Hard disk is an important component of many computers. This device stores programs and data regardless of whether the computer is turned on or not. Data on a hard disk must be stored for years without interruption, but this is considered semi-permanent storage because there is no complete or permanent digital storage system.
Here’s what you need to know about hard disk:
How hard disk work on a computer
Hard disk traditionally uses a set of rotating metal plates. Each drive has a head that uses magnets to read or write data as needed to quickly move the entire disk back and forth. The platter needs to be completely sealed inside the hard disk enclosure to protect it from fine dust, but if you can see the hard disk, it’s just a small phonograph record player with a tonearm.
Perhaps more precisely, a hard drive looks like a stack of small phonographs. This is because virtually every hard drive consists of a set of platters. Each platter can only hold a certain amount of data. Therefore, hard drive manufacturers are increasing capacity by placing the platters on one drive.
Although this description accurately describes hard disk drives (HDDs), solid-state drives (SSDs) are often referred to as hard drives. Therefore, in general, a hard disk is a mechanical storage device based on a rotating platter, but informally, a hard disk can refer to a hard disk or solid-state drive.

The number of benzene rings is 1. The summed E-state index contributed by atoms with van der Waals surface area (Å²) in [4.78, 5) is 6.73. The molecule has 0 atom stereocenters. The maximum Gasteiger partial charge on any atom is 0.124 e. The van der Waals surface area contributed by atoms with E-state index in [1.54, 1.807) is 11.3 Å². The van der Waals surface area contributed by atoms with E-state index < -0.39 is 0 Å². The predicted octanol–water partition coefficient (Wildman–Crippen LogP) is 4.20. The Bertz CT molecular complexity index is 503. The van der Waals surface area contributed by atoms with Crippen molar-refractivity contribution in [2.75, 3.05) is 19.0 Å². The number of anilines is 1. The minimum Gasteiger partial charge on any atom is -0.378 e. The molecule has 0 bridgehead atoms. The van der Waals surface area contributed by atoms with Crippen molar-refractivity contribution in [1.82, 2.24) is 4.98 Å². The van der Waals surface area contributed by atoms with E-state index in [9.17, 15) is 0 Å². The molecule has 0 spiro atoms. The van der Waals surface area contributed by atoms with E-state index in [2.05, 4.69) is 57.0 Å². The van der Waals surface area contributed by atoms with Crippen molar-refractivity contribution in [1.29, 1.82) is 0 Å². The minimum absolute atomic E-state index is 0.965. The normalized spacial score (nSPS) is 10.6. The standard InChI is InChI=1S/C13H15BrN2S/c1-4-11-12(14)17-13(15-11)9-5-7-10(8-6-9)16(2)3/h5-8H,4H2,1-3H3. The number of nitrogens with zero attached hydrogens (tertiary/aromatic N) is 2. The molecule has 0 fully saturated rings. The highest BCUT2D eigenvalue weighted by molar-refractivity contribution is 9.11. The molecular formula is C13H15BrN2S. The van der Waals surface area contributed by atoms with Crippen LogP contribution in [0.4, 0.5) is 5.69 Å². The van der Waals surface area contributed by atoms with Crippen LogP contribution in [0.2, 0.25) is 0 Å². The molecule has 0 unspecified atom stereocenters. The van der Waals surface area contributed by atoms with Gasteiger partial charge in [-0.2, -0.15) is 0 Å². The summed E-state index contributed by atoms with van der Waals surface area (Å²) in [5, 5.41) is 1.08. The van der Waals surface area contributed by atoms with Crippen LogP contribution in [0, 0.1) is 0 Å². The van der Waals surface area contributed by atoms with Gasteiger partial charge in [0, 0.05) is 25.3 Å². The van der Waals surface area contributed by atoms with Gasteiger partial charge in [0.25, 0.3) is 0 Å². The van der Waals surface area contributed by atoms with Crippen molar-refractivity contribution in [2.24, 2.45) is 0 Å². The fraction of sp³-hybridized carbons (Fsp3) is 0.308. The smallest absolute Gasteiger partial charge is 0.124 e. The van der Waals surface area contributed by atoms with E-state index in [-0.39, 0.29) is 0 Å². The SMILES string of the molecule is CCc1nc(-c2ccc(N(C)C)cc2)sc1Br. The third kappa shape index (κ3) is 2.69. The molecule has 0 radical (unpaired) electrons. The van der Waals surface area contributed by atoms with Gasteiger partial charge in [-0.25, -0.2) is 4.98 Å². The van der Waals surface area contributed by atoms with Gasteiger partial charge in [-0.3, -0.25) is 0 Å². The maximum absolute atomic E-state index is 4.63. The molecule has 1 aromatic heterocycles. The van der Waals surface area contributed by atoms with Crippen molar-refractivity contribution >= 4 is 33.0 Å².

Solid-state drives have completely replaced computer hard drives, making it increasingly difficult to find traditional hard drives on modern PCs.
Hard disk advantages and disadvantages
First of all, the hard disk was an early relic. And the best way to store large amounts of data is to use mechanical systems with moving parts. The hard disk is virtually the only remaining moving part of modern computers (with the exception of laptop hinges and power buttons). This increases the likelihood of component failure and has a significantly shorter average failure interval (MTBF) than any other part of the computer.
However, the risk is worth it. A hard disk can store large amounts of data at a very low cost. This usually results in a low value for money. The lifespan of a hard disk is also “sufficient” in most situations, as it is usually measured in several years. For more information, see the article Comparing Hard Drives to Solid State Drives.